It is important to ensure that all children regardless of age, ability, special education needs, physical challenges are included in the settings activities and have access to equal opportunity play.
The British Heart Foundation: Early Movers, Getting Children involved, explain that to ensure all children are included it is usually necessary to adapt, and modify activities and their setup, thus focussing on what the children can do rather than what they can’t.
In my setting we will implement the STEP method as recommended by The British Heart Foundation to make it easier for children who are having difficulties and harder to extend and challenge children who are finding them too easy.
Space (adjust the space):
– Reduce or increase the size of the playing area.
– Mark the boundaries of the play area clearly with brightly coloured cones or tape.
– Encourage older children to control the play area and devise their own boundaries if they’re making up a game.
– Use hoops, poly spots or cones as floor markers for children who have difficulty maintaining personal space.
– Children can ‘wear’ a hoop at waist level during travelling games to help define their personal space if they regularly bump into others or objects.
Task (make changes to the task/activity);
Distance and/or height
– Increase or decrease the distance a child has to travel during an activity, eg, to collect objects and return.
– Increase or decrease the height a child has to stretch to retrieve an object, eg, step/chair or table height.
– Lengthen the time allowed to do an activity or remove time limits altogether.
Equipment (change or modify the equipment)
– Slow down or speed up the pace an object moves through the air by changing the objects or equipment, eg, to slow down throwing and catching activities, use a balloon, then a beanbag before moving onto a ball.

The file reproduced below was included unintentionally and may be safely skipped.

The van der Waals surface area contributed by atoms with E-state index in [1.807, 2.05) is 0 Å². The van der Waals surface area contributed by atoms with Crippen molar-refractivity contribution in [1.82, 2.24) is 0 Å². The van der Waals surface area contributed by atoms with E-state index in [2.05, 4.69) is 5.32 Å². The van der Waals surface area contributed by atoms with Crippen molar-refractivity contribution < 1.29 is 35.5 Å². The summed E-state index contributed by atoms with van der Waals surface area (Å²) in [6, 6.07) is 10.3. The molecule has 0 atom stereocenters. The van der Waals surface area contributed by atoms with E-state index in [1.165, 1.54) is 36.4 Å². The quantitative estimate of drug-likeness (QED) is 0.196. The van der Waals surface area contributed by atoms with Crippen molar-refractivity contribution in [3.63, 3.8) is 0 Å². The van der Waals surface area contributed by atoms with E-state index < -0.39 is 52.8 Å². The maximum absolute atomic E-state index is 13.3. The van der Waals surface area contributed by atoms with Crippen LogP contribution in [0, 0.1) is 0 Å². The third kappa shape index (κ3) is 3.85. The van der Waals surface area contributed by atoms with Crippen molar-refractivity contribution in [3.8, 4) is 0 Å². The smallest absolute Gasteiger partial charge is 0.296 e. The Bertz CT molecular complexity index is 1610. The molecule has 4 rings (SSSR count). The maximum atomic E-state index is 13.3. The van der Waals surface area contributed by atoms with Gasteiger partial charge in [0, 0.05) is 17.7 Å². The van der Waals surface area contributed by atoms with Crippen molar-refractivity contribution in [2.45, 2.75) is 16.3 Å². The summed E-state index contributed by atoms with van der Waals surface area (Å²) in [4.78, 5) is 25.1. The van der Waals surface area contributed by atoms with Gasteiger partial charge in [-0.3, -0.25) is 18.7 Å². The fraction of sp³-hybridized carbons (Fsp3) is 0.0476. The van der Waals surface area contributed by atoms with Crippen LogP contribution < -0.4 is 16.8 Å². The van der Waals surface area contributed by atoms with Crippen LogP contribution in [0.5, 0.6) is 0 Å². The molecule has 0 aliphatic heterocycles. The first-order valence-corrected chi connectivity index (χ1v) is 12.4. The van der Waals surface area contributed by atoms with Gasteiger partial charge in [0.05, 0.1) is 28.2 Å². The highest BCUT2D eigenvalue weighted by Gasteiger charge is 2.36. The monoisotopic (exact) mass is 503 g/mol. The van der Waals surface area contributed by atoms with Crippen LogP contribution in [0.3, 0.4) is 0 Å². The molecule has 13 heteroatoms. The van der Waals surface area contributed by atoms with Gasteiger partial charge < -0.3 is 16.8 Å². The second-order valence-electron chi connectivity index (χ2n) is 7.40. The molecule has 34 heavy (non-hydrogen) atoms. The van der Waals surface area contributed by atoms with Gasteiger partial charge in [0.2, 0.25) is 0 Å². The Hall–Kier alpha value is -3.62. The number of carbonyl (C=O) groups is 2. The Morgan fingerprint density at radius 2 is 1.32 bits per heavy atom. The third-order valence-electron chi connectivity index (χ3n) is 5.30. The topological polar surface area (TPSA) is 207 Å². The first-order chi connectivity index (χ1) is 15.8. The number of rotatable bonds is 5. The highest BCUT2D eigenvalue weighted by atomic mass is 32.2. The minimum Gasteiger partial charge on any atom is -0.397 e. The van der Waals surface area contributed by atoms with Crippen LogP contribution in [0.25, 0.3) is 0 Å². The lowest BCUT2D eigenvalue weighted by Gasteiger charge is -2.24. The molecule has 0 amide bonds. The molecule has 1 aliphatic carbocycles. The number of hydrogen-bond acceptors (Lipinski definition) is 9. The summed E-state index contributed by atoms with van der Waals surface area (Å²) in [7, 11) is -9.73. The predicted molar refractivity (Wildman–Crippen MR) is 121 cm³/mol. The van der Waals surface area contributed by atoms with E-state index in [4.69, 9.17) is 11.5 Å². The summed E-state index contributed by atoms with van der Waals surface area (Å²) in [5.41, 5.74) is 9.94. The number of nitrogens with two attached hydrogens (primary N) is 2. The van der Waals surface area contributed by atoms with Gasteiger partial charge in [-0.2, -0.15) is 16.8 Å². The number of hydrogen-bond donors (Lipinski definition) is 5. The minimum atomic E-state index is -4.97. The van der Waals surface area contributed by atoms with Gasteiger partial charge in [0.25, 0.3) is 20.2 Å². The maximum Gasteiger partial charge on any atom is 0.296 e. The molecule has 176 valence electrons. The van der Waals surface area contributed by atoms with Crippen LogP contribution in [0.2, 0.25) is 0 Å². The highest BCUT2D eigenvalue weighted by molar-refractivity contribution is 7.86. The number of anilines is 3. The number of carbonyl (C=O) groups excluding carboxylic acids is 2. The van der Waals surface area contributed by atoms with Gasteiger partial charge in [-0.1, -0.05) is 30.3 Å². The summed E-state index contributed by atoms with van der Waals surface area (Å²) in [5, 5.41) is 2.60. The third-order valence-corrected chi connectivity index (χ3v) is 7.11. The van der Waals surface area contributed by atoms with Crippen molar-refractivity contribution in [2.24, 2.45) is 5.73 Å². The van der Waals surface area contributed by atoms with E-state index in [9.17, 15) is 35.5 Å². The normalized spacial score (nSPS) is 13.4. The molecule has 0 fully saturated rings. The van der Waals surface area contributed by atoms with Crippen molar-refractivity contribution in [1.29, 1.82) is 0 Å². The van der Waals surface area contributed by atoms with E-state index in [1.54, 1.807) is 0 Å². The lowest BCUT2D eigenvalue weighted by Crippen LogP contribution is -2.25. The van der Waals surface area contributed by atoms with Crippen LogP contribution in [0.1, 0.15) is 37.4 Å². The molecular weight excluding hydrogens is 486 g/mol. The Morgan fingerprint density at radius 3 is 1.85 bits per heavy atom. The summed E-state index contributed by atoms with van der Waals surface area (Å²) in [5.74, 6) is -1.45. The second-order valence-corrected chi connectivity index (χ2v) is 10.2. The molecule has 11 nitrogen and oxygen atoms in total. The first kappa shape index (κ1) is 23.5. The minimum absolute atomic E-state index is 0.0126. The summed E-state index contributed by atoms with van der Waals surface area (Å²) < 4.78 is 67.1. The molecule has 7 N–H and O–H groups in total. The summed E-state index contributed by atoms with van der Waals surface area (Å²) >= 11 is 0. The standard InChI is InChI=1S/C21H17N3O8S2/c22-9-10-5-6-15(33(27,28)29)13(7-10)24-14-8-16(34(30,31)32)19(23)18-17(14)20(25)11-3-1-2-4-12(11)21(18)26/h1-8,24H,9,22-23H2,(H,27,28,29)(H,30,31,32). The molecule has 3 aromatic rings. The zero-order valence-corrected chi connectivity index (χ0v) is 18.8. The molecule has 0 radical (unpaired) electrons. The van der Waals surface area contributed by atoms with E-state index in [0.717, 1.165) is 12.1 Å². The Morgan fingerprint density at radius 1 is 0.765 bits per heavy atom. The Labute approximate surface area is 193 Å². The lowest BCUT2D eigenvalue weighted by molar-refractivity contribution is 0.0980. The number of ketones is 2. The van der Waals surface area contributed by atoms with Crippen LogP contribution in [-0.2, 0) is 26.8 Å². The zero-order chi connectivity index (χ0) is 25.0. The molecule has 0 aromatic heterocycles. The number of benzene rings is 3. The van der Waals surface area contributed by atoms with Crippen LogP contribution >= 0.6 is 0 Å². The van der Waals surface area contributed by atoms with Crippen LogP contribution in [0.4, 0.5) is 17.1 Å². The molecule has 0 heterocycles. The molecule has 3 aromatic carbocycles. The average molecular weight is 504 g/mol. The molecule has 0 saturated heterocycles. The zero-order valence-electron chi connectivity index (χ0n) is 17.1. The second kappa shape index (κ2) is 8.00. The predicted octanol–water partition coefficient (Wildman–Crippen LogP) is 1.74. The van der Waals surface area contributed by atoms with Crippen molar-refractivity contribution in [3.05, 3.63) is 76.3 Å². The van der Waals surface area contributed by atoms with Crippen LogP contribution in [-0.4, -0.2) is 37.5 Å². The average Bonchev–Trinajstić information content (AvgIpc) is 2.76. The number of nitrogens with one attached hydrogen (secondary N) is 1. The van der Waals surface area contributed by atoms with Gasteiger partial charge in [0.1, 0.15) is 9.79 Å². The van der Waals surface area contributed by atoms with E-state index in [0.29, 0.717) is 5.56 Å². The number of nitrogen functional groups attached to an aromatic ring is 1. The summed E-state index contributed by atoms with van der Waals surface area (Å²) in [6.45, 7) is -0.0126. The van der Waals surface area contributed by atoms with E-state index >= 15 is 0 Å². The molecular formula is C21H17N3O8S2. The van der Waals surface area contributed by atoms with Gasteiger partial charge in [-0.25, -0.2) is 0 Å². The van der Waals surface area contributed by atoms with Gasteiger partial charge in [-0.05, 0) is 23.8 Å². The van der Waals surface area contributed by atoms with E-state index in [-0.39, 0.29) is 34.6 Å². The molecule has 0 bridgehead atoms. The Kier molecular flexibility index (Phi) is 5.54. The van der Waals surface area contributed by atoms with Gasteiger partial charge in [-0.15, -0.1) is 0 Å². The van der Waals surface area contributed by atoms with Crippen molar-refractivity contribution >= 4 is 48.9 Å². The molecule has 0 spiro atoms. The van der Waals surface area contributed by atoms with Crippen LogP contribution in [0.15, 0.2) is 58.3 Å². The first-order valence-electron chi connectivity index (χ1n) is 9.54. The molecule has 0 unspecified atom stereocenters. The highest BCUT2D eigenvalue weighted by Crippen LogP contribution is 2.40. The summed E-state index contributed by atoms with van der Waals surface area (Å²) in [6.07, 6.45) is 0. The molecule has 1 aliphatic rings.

Props or cues to aid understanding
– Using visual or audio cues such as pictures, photos or music can help some children understand an activity better if explaining verbally doesn’t work.
Important considerations when you’re selecting age appropriate equipment for children under five years are: size, weight, colour and texture.
– Size: Large targets and large striking implements are helpful. Some young children find very large balls difficult to handle (size 4) and smaller balls can be better for small hands. Let children experiment with lots of different sizes and types.
– Weight: Lightweight equipment such as plastic bats, lollipop racquets, and nerf balls are easier for young children to handle.
– Colour: Brightly coloured equipment promotes visual tracking skills. Selecting colours that contrast with the play environment can be helpful.
– Texture: Using equipment with a variety of textures encourages young children to grasp, experiment and play with objects, eg, balls (foam, koosh, beach), balloons, streamers and ribbons, in new ways.
People (children) (be flexible about the way the children interact with each other)
– Raise or lower targets and move them nearer or further away.
– Allow options to send and receive equipment in different ways, eg, a hitting tee, sending chute or catching mitt.
– Alter the way children interact in a group activity depending on how it’s evolving, eg, allow a game to be child-led but then intervene to encourage a shy child to have a go – “Shall we let Jill see if she can kick the ball too?”